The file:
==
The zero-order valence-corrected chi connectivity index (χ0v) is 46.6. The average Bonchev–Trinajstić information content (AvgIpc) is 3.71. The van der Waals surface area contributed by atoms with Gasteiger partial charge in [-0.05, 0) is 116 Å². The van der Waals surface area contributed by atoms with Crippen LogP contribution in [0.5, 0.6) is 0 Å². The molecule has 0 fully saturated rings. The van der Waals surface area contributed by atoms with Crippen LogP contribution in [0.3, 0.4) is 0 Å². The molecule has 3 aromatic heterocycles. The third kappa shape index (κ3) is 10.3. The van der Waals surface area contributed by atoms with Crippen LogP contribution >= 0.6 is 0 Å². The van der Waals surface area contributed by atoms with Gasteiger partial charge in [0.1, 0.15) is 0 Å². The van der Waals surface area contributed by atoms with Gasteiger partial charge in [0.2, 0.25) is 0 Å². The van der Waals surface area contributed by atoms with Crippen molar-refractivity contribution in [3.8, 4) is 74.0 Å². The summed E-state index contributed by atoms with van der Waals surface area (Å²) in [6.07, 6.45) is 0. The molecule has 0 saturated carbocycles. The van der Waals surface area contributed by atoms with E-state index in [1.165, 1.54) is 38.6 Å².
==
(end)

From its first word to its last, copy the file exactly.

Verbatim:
The zero-order valence-corrected chi connectivity index (χ0v) is 46.6. The average Bonchev–Trinajstić information content (AvgIpc) is 3.71. The van der Waals surface area contributed by atoms with Gasteiger partial charge in [-0.05, 0) is 116 Å². The van der Waals surface area contributed by atoms with Crippen LogP contribution in [0.5, 0.6) is 0 Å². The molecule has 0 fully saturated rings. The van der Waals surface area contributed by atoms with Crippen LogP contribution in [0.3, 0.4) is 0 Å². The molecule has 3 aromatic heterocycles. The third kappa shape index (κ3) is 10.3. The van der Waals surface area contributed by atoms with Crippen LogP contribution >= 0.6 is 0 Å². The van der Waals surface area contributed by atoms with Gasteiger partial charge in [0.1, 0.15) is 0 Å². The van der Waals surface area contributed by atoms with Gasteiger partial charge in [0.2, 0.25) is 0 Å². The van der Waals surface area contributed by atoms with Crippen molar-refractivity contribution in [3.8, 4) is 74.0 Å². The summed E-state index contributed by atoms with van der Waals surface area (Å²) in [6.07, 6.45) is 0. The molecule has 0 saturated carbocycles. The van der Waals surface area contributed by atoms with E-state index in [1.165, 1.54) is 38.6 Å².